Apr 2, 2019
Masters denied judges’ ‘enhanced powers’
| By Anita Balakrishnan | published in Law Times
Masters hearing Construction Lien Act cases do not have the same “enhanced powers” of authority as a judge, Justice Edward Belobaba said in a March 14 decision.
In R & V Construction v. Baradaran, 2019 ONSC 1551, Belobaba set aside a master’s order, which had ruled in favour of the plaintiff and awarded the plaintiff more than $78,000. The case, a dispute about a 2016 home renovation project between plaintiff R & V Construction Management Inc. and defendant Manoucher Baradaran, should have proceeded with a trial, Belobaba wrote in the decision.
Ken Wise, who represented the defendant and the successful moving party in the decision, says the decision has implications in the construction law area and, more broadly, in its analysis of the roles of the judiciary and the legislature.
“His decision may be disruptive, especially in Toronto, where construction lien masters have routinely been using the enhanced powers in summary judgment motions to adjudicate construction liens,” says Wise, who practises at Ken Wise & Associates. “It’s also a very interesting analysis of legislation, as opposed to the judicial system — judges — and how they should be interpreting legislation.”
The conflict centred on the construction lien master’s decision to dismiss a summary judgment motion. The master referred in her decision to s. 58 of the Construction Lien Act, which says a master “has all the jurisdiction, powers and authority of the court to try and completely dispose of the action,” according to Belobaba.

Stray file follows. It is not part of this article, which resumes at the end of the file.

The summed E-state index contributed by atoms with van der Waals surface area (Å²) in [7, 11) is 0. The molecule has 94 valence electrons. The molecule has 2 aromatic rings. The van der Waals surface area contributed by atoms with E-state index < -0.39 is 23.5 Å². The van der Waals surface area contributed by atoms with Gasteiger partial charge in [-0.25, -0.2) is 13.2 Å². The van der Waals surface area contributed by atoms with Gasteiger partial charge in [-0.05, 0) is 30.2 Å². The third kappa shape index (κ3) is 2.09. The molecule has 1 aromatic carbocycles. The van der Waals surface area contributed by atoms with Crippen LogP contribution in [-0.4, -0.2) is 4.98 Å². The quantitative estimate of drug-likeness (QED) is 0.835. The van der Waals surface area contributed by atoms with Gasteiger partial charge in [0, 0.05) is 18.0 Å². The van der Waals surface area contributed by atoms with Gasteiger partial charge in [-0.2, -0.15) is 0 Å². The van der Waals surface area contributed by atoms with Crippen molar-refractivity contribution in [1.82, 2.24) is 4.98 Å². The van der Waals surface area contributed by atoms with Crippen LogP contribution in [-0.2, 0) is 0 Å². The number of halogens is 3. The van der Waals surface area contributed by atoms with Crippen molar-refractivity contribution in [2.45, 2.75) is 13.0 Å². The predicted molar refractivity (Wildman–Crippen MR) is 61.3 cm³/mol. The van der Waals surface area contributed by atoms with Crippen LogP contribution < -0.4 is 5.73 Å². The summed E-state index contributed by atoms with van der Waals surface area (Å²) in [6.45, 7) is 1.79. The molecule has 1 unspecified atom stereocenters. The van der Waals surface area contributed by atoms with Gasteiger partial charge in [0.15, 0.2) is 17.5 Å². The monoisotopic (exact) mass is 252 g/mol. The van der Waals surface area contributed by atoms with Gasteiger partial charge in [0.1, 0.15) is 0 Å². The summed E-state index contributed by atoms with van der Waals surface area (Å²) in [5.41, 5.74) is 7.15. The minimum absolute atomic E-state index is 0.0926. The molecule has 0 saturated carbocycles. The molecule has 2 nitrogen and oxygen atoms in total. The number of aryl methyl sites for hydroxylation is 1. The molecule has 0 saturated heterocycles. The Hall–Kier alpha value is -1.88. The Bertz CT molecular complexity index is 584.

Separately, Rule 20.04 of the Rules of Civil Procedure provides that “the court” should grant summary judgment if “the court is satisfied that there are no genuine issues requiring a trial,” Belobaba wrote.
Particularly, Rule 20.04 says that when determining whether there is a genuine issue requiring a trial, “if the determination is being made by a judge,” a judge has enhanced powers of “weighing the evidence, evaluating the credibility of a deponent or drawing any reasonable inferences from the evidence,” said Belobaba in the decision.
Belobaba pointed out in his decision that the case law was split on the issue, but he concluded that while masters may hear summary judgment motions, they may not use the enhanced powers.
Although Belobaba granted the defendant’s motion, he wrote that the plaintiff had correctly argued that the CLA was designed to provide a cheaper and more efficient way to solve construction lien conflicts.
But, he wrote, if masters need enhanced powers, it will need to be done through a legislative amendment.
David Taub, a partner at Robins Appleby LLP in Toronto, who was not involved in the case, says there is a need for masters to have the enhanced powers in the Rules of Civil Procedure.
“What [the decision] does is draw attention to a gap that, probably, not many people turn their minds to in respect to the Construction Act regime. I do agree that there is a need for masters to have this missing power — the enhanced powers to make findings respecting weighing evidence, credibility and drawing inferences so that they can make findings and resolve claims by summary judgment. That’s consistent with the purpose of the act, but they don’t have the power to do it,” says Taub.
Catherine DiMarco, a partner at Heal & Co. LLP based in Toronto, who was not involved in the case, says that the fact the procedure was styled as a “summary judgment” motion may have lost some of the nuance of the situation.
“I think that label in this case matters more than it should. And I think part of the issue — part of why these things get clouded — is that people kind of gravitate back to the pecking order or some people’s views that masters are subordinate to judges,” says DiMarco.
Brennan Maynard, an associate at Glaholt LLP, who worked on the motion, was no longer at the firm and could not be reached by deadline.
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